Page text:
In 2009, Sri Lanka’s tourist arrivals were a mere 447 thousand. By 2010 the arrivals increased almost 50 percent to 654 thousand. That number is estimated to have almost doubled by 2013 to almost 1.3 million. The current plans are for this number to double again by 2016 to 2.5 million. But what got Sri Lanka here (doubling tourist arrivals from 2010 to 2013) will not get it there (doubling again from 2013 to 2016).
Sri Lanka’s tourism: room to boast
The reported growth in Sri Lanka’s tourism sector over the past few years has been impressive. Average year-on-year revenue growth is reported as exceeding 40 percent from 2009 onwards, the year the war ended. Looking at arrivals, UNESCAP, a UN body, found that Sri Lanka’s 31 percent arrival growth rate between 2010 and 2011 was the world’s highest.
This year’s Central Bank Annual Report credits “the peaceful environment in the country together with the ongoing strategic investments in the tourism sector, new tourist attractions and mega promotional campaigns” with this success.And indeed the numbers do provide significant room to boast: the current growth rate at 26.7 percent is four times greater the 6 percent Asia-Pacific average.
The World Economic Forum’s Travel and Tourism Competitiveness Index is a good place to begin some strategic analysis. This global index assesses the extent to which economies are putting in place the factors and policies that make them attractive to develop the travel and tourism sector. The index ranks the best economy in the first place (rank one) and the worst economy as last (rank 140).
Examining the index, it becomes clear that Sri Lanka’s high growth rates in the number of tourists are due to its low base, and the end of the war, not because of significant improvements in its global competitiveness. Since 2009, the year the war ended, Sri Lanka’s rank on the index improved by just four places, going from 78th place to 74th. This is not very encouraging as some of Sri Lanka’s competitors performed much better. For example, Indonesia increased its rank by 11 places and Vietnam by nine places. If Sri Lanka is to become as competitive as the regional tourism heavyweights, Thailand and Malaysia, it will have to increase its rank by 30 places.
This analysis is corroborated by looking at tourist arrivals per capita. Sri Lanka started off with less than 2.5 tourist arrivals per 100 people in 2009, and has now increased to 6.2 per 100 people. These figures are among the lowest when compared to the ASEAN region (see Exhibit III).
What got us here, won’t get us there
Sri Lanka has already milked the benefits of ending the war (what the Central Bank calls “peaceful environment”). What the Central Bank calls “strategic investments” (mainly in adding hotels and rooms) and “mega promotional campaigns” suffer from what economists call diminishing marginal returns: the more you do it, the less you gain from continuing to do more of it.
Therefore, what got Sri Lanka here from 2009 is not likely to get it there – achieving 2.5 million arrivals in 2016. Realising this goal will require some new strategies to increase competitiveness. One good starting point is to begin by identifying opportunities highlighted in the Tourism Competitiveness Index.
The index has some clues on where Sri Lanka should focus its attention. Sri Lanka’s four place bump between 2009 and 2013 is explained by an improvement in its regulatory environment sub-rank and human, cultural and natural resources rank. The primary cause for the regulatory environment sub-rank’s significant increase is the over 100 place improvement in Sri Lanka’s business cost of terrorism sub-rank. Having won the war, Sri Lanka’s focus should now turn to (1) the low hanging fruit, areas where its sub-rank is particularly low and (2) the rotting fruit, areas where Sri Lanka’s sub-rank is declining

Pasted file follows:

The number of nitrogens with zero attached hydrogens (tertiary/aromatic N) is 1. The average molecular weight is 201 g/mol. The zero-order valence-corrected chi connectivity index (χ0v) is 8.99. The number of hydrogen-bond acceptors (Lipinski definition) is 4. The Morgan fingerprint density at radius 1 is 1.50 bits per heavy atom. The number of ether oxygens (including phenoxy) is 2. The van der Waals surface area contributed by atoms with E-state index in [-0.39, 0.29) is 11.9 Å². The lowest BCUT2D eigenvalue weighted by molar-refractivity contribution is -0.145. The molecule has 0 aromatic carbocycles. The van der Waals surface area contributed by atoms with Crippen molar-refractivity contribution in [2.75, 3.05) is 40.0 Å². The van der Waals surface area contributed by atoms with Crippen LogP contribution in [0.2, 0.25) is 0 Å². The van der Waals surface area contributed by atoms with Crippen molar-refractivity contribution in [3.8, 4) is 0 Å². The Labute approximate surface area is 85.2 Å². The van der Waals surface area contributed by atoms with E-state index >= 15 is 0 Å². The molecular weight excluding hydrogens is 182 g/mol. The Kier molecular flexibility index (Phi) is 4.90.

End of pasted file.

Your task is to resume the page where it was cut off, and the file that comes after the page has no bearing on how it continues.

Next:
Rotting and low hanging fruit
The analysis indicates that environmental sustainability, tourism infrastructure and ICT infrastructure are the key low hanging and rotting fruit. The primary cause for Sri Lanka’s low and declining, environmental sustainability rank is its low environmental regulation, pollution and environmental treaty ranks. In the case of tourism infrastructure the number of hotel rooms, presence of major car rental companies and number of ATMs are the major areas to focus on. Finally, in the case of ICT infrastructure improving broadband access and the number of individuals using the Internet will help increase the score considerably.
Rotting and mid-level fruit
Human resources and cultural resources come under this category. Three major factors explaining the decline in human resources are the availability of qualified labour, hiring and firing practices and ease of hiring foreign labour. Cultural resources can be improved by increasing the number of world heritage sites and hosting more international fairs and exhibitions.
The insight is simply this: Sri Lanka has doubled its tourist arrivals since 2010, and credit goes to “ending the war” and “building the rooms”; and emphasis on “promotional campaigns”. But these factors have diminishing marginal returns. If Sri Lanka is to double its tourist arrivals again by 2016, as planned, it will need to adopt some new strategies – a good place to start is with the opportunities identified here by analysing Sri Lanka’s place in the Tourism Competitiveness Index. If the success is to be sustained a strategic shift is required. Now.
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(Verité Research provides strategic analysis and advice to governments and the private sector in Asia. Comments welcome, email [email protected])